Mr. Kaine Goes to Washington
I just got back from Capitol Hill, where Virginia Gov. Timothy M. Kaine spent the morning telling the House Subcommittee on Highways, Transit and Pipelines (say that five times fast) all about the state's public-private highway and transit ventures. Virginia has the most in the nation and I believe has been doing this the longest, so the subcommittee wanted to talk to Kaine about a practice that is fast spreading across the country. Kaine shared the stage with Indiana Governor Mitch Daniels, who recently signed a 75-year, $3.8 billion deal--the biggest in American history--to lease the Indiana turnpike to a private consortium.
Kaine knew his stuff (as did Daniels) and you got the sense that he was excited to be on the Hill, but not so much that he was overwhelmed by it.
In his opening remarks, Kaine noted that Virginia manages the third largest highway system in the United States. He said public-private deals like the one planned for High Occupancy Toll lanes on the Beltway can address about 20 percent of the state's needs and are largely possible in highly developed areas like Northern Virginia. Kaine, who is in danger of losing his bid to increase taxes to raise $1 billion a year in new transportation money, added that "we cannot, and should not, ignore the remaining 80 percent of unmet needs." Kaine also told the lawmakers that the primary downside to these deals is that they give some lawmakers and people the false assurance that all transportation problems can be solved by private investment.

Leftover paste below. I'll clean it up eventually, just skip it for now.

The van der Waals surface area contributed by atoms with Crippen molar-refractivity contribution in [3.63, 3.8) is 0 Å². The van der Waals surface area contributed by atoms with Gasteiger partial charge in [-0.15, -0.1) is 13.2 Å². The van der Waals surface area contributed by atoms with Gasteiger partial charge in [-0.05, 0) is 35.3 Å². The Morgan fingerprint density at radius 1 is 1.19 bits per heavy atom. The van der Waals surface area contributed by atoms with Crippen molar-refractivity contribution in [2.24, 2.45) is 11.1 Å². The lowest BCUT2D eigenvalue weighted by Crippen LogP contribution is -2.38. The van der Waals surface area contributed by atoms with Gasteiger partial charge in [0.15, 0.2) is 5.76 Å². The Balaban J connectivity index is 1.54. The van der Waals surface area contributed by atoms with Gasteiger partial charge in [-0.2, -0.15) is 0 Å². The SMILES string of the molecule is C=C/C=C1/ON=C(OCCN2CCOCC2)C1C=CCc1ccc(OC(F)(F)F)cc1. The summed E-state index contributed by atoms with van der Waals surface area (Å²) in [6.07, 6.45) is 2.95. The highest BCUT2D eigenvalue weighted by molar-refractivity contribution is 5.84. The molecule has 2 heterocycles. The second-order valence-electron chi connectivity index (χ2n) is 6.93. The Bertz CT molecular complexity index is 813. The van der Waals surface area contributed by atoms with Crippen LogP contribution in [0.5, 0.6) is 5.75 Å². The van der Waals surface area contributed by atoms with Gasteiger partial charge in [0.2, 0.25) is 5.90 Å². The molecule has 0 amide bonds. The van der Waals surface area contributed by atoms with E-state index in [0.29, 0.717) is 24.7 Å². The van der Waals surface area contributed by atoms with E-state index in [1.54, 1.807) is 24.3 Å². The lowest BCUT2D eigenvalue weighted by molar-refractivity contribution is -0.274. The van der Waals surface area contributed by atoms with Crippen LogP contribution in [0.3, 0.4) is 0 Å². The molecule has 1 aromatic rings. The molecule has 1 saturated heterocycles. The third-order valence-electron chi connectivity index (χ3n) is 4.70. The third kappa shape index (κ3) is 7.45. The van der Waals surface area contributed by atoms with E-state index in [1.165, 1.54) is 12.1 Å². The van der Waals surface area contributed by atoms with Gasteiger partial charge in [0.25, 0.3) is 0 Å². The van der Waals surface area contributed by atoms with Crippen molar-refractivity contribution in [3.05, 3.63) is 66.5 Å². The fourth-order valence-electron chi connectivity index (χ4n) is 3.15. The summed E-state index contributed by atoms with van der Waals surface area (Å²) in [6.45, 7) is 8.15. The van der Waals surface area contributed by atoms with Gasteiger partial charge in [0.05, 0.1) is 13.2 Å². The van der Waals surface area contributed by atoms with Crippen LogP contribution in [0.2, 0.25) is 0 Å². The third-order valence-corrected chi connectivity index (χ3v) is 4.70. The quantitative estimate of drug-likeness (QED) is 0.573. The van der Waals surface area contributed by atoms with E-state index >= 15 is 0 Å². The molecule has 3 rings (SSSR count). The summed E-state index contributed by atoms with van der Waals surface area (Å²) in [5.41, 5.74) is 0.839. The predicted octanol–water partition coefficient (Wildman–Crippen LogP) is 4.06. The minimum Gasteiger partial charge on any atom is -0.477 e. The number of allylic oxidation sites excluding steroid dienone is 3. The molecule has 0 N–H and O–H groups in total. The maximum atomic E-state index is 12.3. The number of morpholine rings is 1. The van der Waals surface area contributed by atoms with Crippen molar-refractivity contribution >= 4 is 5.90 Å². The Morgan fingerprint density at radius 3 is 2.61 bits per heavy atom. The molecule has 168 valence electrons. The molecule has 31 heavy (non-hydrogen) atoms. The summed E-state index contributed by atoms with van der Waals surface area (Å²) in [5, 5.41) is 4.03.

If it all sounds kinda boring, that's because it kinda was. The subcommittee members asked all the right questions, but ones that Virginians have been discussing for several years.
So let's move it forward a little and talk about a specific issue that is still in the works--the deal to hand over the Dulles Toll Road to the authority that runs Dulles and National airports in exchange for funding the bulk of a rail line to Dulles. The authority will operate the highway for the next 50 years and use the toll money to pay for the rail line. The state says it's a winner because it'll ensure that the rail line will get built. But critics have said it'll unduly burden drivers with tolls and that the state could have commanded billions from a private group, just like Indiana did. What do you guys think?
Also, I'm still interested in your weekend getaway strategies. Send those to me at email@example.com.
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